Home Policy Janzen: A Closer Look at Farm Data Ownership

Janzen: A Closer Look at Farm Data Ownership

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A number of agriculture technology providers (ATPs) worked together recently to produce a document identifying core industry principles for data privacy and security on the farm.  (Read the core principles document here:  Privacy and Security Principles for Farm Data).  One principle addressed ownership questions.  This principle is particularly important as it is the first step to resolving the often asked question:  “Who owns farm data?”  Although the answer to this question seems obvious to most people, the core principles document developed by industry stakeholders contains a more in-depth approach than merely concluding “the farmer owns the data.”

The farm data principles document creates this ownership principle:

Ownership:  We believe farmers own information generated on their farming operations. However, it is the responsibility of the farmer to agree upon data use and sharing with the other stakeholders with an economic interest, such as the tenant, landowner, cooperative, owner of the precision agriculture system hardware, and/or ATP etc. The farmer contracting with the ATP is responsible for ensuring that only the data they own or have permission to use is included in the account with the ATP.

This principle sets out a three step process for analyzing farm data ownership.

1.  The baseline rule is that the farmer owns the data generated on their farming operation.  This seems simple, but the reality of modern farming makes this statement more complicated.  A farmer owns their data, sure, but who is the “farmer” when, for example, a retired farmer leases his land to a neighboring farmer on a crop share arrangement?  This principle establishes the baseline default principle—the person who farms the land owns the data generated by their farming activities.

2.  When other parties are involved in farming, the farmer must reach an agreement with these parties as to who will own the data.  An example here occurs when a local coop that sprays the farmer’s crop.  The coop may claim it owns the data generated during spraying.  The farmer may claim this same data belongs to him, as it was generated on his field.  (Side note: more than one party can own farm data). The ownership principle requires these two parties to agree on who owns the data and how it is used.

3.  When contracting with an ag technology provider, a farmer has a responsibility to ensure only data under his or her ownership is used.  The third step in data ownership is to place the responsibility on those using data management programs to make sure they are only uploading and analyzing data they own, or data they have obtained permission to share.

The three steps in the “ownership” principle are not legally binding, but that does not mean these points are not important. These guiding principles will help ag technology providers when drafting their privacy policies and terms of use.  As an attorney that does this, these principles are immensely helpful for knowing how draft language governing data ownership.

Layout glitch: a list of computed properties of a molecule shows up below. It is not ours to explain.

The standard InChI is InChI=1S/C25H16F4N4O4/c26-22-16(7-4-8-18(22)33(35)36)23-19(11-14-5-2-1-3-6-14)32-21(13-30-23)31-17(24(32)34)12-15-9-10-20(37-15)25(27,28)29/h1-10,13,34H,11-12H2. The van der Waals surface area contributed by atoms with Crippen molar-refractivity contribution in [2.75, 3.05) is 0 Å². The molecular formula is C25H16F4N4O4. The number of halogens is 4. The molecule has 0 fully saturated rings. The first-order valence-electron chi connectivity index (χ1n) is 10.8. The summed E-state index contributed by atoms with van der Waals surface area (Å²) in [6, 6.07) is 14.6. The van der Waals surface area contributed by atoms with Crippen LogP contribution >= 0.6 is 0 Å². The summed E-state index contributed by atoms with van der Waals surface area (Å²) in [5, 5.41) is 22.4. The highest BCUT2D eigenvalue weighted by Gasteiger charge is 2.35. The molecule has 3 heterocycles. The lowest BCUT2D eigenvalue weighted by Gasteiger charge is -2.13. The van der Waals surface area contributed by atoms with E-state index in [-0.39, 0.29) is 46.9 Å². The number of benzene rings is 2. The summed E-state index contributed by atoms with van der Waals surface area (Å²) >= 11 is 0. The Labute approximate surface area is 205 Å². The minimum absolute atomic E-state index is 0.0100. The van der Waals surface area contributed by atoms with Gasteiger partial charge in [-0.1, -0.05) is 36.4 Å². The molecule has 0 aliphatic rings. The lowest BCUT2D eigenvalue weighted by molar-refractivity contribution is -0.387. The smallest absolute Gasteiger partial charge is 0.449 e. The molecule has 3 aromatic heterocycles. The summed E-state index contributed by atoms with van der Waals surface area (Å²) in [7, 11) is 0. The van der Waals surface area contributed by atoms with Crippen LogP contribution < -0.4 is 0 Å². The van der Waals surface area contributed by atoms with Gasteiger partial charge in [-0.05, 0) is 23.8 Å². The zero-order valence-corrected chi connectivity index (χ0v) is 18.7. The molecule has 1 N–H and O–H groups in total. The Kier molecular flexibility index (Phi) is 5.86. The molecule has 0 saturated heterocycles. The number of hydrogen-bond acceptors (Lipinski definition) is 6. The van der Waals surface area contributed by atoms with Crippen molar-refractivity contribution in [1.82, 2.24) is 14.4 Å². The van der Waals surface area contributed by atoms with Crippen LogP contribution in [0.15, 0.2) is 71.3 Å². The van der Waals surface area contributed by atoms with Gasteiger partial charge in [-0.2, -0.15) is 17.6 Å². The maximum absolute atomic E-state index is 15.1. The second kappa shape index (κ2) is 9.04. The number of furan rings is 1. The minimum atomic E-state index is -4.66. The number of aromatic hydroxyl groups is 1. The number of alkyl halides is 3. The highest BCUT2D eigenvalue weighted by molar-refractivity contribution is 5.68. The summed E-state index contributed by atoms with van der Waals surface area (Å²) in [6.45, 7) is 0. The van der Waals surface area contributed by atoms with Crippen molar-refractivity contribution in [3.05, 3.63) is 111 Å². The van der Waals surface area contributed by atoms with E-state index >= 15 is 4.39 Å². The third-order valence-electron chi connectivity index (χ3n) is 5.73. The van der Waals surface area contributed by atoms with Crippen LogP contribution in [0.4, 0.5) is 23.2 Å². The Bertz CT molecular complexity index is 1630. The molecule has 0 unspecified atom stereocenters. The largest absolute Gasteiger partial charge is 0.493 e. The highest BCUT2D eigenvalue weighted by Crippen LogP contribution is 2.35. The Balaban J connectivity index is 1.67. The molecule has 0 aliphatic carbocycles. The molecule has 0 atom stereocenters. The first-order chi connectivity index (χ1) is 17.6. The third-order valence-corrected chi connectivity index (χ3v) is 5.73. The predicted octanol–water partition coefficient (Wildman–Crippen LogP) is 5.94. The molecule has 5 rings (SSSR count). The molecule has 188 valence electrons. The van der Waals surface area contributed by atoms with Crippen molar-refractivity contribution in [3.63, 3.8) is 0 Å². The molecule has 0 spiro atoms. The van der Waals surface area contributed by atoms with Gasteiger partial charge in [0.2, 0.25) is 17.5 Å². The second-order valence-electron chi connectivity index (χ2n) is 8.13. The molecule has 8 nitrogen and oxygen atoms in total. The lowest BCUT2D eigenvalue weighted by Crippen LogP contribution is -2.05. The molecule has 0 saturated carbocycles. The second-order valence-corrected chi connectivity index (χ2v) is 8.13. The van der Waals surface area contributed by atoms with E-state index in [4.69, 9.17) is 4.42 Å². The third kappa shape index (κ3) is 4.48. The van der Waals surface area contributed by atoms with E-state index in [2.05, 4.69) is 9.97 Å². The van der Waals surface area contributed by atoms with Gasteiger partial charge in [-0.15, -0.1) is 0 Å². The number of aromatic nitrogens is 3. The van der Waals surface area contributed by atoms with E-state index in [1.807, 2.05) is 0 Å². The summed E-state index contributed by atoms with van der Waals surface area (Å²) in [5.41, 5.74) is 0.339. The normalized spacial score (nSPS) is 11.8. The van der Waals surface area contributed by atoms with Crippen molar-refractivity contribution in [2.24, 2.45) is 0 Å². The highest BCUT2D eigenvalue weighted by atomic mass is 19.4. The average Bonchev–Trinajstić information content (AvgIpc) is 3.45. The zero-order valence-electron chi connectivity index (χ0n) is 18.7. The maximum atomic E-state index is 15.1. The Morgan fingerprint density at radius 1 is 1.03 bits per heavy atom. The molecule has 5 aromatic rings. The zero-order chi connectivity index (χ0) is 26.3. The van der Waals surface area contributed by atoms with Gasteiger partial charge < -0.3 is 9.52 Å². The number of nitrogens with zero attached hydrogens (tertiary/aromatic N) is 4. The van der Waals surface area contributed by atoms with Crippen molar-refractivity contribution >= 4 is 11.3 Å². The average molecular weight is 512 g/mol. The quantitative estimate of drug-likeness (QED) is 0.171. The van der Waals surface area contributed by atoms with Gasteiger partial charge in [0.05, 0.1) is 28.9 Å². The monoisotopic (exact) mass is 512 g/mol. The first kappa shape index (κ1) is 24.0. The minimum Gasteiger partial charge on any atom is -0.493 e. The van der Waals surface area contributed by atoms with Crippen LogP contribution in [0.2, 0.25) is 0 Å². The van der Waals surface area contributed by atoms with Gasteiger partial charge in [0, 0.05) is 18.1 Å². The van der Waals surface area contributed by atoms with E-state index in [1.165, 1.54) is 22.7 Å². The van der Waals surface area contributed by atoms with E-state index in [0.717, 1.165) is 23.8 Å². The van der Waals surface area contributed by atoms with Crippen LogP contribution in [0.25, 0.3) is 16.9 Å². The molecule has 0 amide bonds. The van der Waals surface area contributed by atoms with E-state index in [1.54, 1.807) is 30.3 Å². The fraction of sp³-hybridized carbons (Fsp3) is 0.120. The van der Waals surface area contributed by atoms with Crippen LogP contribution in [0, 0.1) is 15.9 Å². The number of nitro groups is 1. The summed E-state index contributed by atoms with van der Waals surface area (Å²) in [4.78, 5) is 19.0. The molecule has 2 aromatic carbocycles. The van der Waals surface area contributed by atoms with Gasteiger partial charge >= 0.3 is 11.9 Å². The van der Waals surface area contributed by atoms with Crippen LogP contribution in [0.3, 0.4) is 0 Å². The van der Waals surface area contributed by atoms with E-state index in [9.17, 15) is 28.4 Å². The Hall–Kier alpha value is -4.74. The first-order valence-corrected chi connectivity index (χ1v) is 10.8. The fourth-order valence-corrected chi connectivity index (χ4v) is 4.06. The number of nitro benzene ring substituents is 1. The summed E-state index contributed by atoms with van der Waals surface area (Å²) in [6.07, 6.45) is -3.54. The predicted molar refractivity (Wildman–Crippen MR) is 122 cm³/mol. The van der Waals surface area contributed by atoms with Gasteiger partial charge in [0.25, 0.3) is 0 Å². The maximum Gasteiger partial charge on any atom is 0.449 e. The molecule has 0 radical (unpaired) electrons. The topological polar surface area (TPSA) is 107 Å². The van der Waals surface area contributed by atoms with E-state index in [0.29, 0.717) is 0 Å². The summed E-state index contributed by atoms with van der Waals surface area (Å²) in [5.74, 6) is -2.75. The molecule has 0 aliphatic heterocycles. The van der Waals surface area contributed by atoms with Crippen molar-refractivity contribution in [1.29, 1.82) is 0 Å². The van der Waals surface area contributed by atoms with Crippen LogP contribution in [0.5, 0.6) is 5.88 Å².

Courts too will find the ownership principle highly relevant and persuasive when questions about data ownership arise.  That’s because courts faced with ambiguous contracts will often turn to industry standards to determine how an ambiguous term should be interpreted. The ownership principle is evidence of an industry standard.  It was created by both ag tech providers and farmer representatives, including American Farm Bureau Federation and other groups, such as industry trade organizations for wheat, corn, soybeans, and rice.  The core principles document is the current industry standard.

Likewise, the ownership principle should help farmers when negotiating farm ground leases because it provides a baseline rule:  the farmer owns the data.  If a landlord wants access to farm data, the lease should provide so.

If there is one lasting legacy of the farm data core principles document, it will be the ownership principle.

 

Todd Janzen grew up on a Kansas farm and now practices law with Plews Shadley Racher & Braun LLP, which has offices in Indianapolis and South Bend.  He also serves as General Counsel to the Indiana Dairy Producers and writes regularly about agricultural law topics on his blog: JanzenAgLaw.com.  This article is provided for informational purposes only. Readers should consult legal counsel for advice applicable to specific circumstances. Todd is currently serving as chair of the American Bar Association’s (ABA’s) Agricultural Management Committee, which is part of the ABA’s Section of Environment, Energy, and Resources.

Submitted by: Todd J. Janzen, Plews Shadley Racher & Braun LLP

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